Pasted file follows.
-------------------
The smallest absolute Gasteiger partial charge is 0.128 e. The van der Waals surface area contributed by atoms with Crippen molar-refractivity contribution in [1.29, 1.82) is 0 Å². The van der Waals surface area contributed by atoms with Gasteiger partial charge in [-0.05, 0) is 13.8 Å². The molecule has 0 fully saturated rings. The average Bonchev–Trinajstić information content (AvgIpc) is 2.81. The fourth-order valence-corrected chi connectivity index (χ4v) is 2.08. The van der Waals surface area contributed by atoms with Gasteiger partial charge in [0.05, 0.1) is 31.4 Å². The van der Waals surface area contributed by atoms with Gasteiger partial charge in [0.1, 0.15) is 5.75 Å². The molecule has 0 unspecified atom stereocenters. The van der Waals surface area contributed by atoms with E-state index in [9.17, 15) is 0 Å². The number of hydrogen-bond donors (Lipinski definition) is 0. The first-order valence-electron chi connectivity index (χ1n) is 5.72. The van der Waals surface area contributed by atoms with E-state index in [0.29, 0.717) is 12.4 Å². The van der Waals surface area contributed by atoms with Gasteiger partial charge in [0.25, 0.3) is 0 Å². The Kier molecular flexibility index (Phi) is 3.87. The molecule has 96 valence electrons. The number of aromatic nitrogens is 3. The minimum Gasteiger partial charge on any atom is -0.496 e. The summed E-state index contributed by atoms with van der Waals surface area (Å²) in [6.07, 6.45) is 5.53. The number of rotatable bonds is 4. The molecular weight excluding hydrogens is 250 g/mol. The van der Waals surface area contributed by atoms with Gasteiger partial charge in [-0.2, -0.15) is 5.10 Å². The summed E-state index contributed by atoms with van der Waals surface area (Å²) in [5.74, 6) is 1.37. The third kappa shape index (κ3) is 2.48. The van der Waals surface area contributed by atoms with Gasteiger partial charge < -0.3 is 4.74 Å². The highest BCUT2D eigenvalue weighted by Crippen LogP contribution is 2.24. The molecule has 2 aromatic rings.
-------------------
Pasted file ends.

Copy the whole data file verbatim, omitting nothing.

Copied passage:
The smallest absolute Gasteiger partial charge is 0.128 e. The van der Waals surface area contributed by atoms with Crippen molar-refractivity contribution in [1.29, 1.82) is 0 Å². The van der Waals surface area contributed by atoms with Gasteiger partial charge in [-0.05, 0) is 13.8 Å². The molecule has 0 fully saturated rings. The average Bonchev–Trinajstić information content (AvgIpc) is 2.81. The fourth-order valence-corrected chi connectivity index (χ4v) is 2.08. The van der Waals surface area contributed by atoms with Gasteiger partial charge in [0.05, 0.1) is 31.4 Å². The van der Waals surface area contributed by atoms with Gasteiger partial charge in [0.1, 0.15) is 5.75 Å². The molecule has 0 unspecified atom stereocenters. The van der Waals surface area contributed by atoms with E-state index in [9.17, 15) is 0 Å². The number of hydrogen-bond donors (Lipinski definition) is 0. The first-order valence-electron chi connectivity index (χ1n) is 5.72. The van der Waals surface area contributed by atoms with E-state index in [0.29, 0.717) is 12.4 Å². The van der Waals surface area contributed by atoms with Gasteiger partial charge in [0.25, 0.3) is 0 Å². The Kier molecular flexibility index (Phi) is 3.87. The molecule has 96 valence electrons. The number of aromatic nitrogens is 3. The minimum Gasteiger partial charge on any atom is -0.496 e. The summed E-state index contributed by atoms with van der Waals surface area (Å²) in [6.07, 6.45) is 5.53. The number of rotatable bonds is 4. The molecular weight excluding hydrogens is 250 g/mol. The van der Waals surface area contributed by atoms with Gasteiger partial charge in [-0.2, -0.15) is 5.10 Å². The summed E-state index contributed by atoms with van der Waals surface area (Å²) in [5.74, 6) is 1.37. The third kappa shape index (κ3) is 2.48. The van der Waals surface area contributed by atoms with Gasteiger partial charge < -0.3 is 4.74 Å². The highest BCUT2D eigenvalue weighted by Crippen LogP contribution is 2.24. The molecule has 2 aromatic rings.